First Look: What’s in the Capital Budget


Today, the long overdue FY 2013-2014 capital appropriations bill was introduced (HB482) – not to be confused with the re-appropriations bill, pending in the Senate, which we covered yesterday. The bill contains $1.7 billion in appropriations and $1.3 billion in new debt authorization. By comparison, the last capital bill, HB562, passed in 2009 for FYs 2010-2011, contained just under $1.3 billion in appropriations and $1.2 billion in new debt.

The main difference between this capital budget and the previous one is that Kasich’s includes $675 million for the Ohio School Facilities Commission, an agency that receive its last two-year capital allocation of $525 million in a separate 2010 bill. Taken together, Strickland’s capital budget (including OSFC) and Kasich’s appropriate nearly the exact same amount—just over $1.7 billion.

Ohio Historical Center

One big change, as expected, in the Kasich budget, is the elimination of most community projects—funding for civic facilities such as parks and museums. However, the bill funds $7.5 million in projects via the Cultural Facilities Commission, including $1 million for new exhibits at the Ohio Historical Society (OHS), another $1 million for OHS headquarter renovations and $546,000 for an online history portal. It should be noted that the Ohio Historical Society is a private, non-profit organization and not a state agency. The bill also funds $1.5 million for the National Afro-American Museum and $222,000 for the Ohio River Museum. It will be interesting to see if legislators, under pressure from civic officials back home, will feel comfortable advancing these projects while others in their district languish.

Looking at the funding by County, the big winner is Franklin, the home of state government and proposed recipient of $128 million in project funding, down from $160 million in HB562. Hamilton County is the next largest recipient at $37 million, down from $58 million in HB562. Cuyahoga County receives only $24 million—half what it saw in the last capital bill. Erie County, home of the State’s Veterans Home, gets the same amount as Cuyahoga. $17 million goes to Lucas County, down from $30 million in HB562. Stark County actually sees an increase, thanks to a new energy training center at Stark State.

The legislation appropriates $250 million from the Lottery Profits Education Fund—to be collected from racetracks upon licensing for video lottery terminal operations—for school construction. In total, the School Facilities Commission receives $675 million, the most assigned to any recipient agency in the bill. Previously, the program of school construction had been funded by a $4 billion securitization of the proceeds of Ohio’s tobacco settlement.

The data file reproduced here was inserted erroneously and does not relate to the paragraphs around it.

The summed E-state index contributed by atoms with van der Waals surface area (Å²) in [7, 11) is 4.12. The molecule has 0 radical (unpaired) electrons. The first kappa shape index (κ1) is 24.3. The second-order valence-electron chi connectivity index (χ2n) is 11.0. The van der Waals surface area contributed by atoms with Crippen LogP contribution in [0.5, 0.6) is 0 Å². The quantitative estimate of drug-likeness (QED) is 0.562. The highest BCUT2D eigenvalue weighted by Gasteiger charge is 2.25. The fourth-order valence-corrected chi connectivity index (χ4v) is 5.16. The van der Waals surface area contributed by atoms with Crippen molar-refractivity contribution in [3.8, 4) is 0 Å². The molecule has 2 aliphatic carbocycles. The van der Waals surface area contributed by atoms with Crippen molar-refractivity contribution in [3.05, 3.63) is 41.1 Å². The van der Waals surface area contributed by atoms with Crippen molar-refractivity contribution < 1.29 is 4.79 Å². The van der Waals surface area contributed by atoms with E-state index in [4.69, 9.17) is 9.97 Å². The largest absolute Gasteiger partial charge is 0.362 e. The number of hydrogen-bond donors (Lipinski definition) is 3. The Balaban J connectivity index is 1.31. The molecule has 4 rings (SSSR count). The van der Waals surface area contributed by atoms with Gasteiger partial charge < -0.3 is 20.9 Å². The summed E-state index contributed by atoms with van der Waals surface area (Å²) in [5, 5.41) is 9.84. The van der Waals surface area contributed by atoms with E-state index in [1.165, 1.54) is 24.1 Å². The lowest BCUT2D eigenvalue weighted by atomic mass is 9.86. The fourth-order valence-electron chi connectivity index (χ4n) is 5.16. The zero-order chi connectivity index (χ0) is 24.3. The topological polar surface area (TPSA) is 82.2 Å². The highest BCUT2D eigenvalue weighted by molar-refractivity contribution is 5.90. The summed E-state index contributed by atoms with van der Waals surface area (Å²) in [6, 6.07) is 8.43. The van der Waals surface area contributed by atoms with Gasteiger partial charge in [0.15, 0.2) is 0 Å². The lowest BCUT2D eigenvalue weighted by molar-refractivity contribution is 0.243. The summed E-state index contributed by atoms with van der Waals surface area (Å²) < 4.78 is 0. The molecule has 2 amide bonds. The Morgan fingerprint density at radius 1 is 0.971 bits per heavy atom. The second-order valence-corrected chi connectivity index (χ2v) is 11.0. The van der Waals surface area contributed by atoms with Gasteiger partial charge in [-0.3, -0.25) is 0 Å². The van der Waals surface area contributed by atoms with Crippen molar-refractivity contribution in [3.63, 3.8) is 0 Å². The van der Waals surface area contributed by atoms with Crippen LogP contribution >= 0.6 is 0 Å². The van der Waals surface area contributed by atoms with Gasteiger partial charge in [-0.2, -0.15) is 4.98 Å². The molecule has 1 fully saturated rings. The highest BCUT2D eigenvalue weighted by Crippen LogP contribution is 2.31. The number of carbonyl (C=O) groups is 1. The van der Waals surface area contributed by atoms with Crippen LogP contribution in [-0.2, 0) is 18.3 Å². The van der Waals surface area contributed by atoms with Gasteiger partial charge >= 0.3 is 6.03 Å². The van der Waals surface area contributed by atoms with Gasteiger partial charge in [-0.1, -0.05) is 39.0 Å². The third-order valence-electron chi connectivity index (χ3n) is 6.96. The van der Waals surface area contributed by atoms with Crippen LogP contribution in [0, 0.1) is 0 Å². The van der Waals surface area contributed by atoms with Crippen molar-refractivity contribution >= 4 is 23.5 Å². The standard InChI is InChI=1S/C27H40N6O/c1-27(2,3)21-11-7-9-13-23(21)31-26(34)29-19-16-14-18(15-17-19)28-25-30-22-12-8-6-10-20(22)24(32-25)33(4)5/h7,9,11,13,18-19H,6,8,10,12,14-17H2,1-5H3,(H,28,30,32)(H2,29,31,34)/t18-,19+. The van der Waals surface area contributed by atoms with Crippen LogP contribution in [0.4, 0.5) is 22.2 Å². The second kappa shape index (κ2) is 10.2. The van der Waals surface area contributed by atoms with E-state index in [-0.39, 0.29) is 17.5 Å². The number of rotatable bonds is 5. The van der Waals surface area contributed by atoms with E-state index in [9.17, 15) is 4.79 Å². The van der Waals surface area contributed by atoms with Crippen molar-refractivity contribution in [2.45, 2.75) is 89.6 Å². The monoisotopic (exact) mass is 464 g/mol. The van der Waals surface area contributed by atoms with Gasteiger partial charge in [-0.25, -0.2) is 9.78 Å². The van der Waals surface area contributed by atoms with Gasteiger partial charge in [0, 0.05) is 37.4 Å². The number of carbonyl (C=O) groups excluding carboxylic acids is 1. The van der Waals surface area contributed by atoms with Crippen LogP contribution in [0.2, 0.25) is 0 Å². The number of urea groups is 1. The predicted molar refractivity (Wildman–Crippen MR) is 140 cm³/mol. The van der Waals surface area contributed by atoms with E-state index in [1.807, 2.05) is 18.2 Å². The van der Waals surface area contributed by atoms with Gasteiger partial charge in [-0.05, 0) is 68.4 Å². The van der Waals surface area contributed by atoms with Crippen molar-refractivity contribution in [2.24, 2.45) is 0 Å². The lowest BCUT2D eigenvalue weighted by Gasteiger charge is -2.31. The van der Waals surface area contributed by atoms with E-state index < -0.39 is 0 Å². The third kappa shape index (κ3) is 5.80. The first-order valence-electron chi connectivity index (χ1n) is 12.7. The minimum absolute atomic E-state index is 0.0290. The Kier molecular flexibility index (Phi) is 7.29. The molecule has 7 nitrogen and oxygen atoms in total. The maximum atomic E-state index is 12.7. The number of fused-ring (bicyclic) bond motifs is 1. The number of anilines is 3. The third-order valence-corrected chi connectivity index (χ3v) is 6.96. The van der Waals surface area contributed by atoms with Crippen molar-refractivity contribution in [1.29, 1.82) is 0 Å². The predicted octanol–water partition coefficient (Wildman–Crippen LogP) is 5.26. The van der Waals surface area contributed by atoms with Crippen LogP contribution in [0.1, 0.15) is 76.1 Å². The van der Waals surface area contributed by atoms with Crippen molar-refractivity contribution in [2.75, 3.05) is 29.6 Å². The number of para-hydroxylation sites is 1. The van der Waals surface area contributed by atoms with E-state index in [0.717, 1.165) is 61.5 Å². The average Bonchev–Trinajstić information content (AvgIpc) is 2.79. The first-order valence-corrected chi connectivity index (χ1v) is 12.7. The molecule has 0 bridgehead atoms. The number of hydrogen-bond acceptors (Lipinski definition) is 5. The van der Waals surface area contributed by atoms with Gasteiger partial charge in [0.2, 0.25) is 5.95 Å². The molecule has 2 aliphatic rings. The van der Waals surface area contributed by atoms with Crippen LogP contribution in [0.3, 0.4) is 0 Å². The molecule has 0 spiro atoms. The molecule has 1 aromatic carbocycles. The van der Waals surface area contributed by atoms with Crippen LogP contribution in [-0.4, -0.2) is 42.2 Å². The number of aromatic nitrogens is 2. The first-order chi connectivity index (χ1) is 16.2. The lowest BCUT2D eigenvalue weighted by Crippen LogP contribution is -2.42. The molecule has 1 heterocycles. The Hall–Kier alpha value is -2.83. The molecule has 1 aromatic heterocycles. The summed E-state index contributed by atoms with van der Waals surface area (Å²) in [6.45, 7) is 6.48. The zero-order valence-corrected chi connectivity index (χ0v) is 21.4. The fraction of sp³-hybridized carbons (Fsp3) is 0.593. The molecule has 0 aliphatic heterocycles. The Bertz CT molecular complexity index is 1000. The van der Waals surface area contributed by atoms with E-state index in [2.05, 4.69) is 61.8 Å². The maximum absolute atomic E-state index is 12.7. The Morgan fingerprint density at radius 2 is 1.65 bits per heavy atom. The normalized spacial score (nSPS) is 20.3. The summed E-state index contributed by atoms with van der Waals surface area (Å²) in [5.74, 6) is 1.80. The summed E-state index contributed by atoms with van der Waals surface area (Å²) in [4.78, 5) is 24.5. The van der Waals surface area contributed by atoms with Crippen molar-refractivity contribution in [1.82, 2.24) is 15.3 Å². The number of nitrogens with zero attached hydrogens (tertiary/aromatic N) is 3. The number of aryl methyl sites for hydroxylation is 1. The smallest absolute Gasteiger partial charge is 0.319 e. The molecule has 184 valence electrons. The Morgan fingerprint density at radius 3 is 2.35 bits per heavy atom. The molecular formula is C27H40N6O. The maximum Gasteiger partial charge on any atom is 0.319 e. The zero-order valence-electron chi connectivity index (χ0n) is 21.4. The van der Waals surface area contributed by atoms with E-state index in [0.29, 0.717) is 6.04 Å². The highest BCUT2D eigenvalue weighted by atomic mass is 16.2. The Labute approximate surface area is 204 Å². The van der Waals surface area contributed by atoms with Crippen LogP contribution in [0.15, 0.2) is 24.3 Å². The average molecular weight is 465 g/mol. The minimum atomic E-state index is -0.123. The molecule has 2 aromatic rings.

A total of $400 million was allocated among Ohio’s college and university campuses and the Board of Regents. Ohio State University, whose President was assigned the task of leading a process to determine which school’s projects got funded, received the most money of any university—$82 million—and the single largest project at any campus—a $45 million Chemical & Biochemical Engineering and Chemistry building. The next largest campus projects were a $25.9 million medical center expansion at the University of Cincinnati and a $19 million student activity center at Central State University.

Training for Ohio’s burgeoning shale drilling industry was a focus of funding in the bill, with funds allocated for energy training & education at Zane State College ($6 million), Stark Technical College ($10 million) and Hocking Technical College ($2.5 million).

The first hearing of the bill was held today in the House Finance committee. We were unable to attend, but will pass along any interesting news we can obtain about the bill and its prospects in the General Assembly.

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1 Comment

  1. There is definately a great deal to know about this topic.
    I really like all of the points you made.

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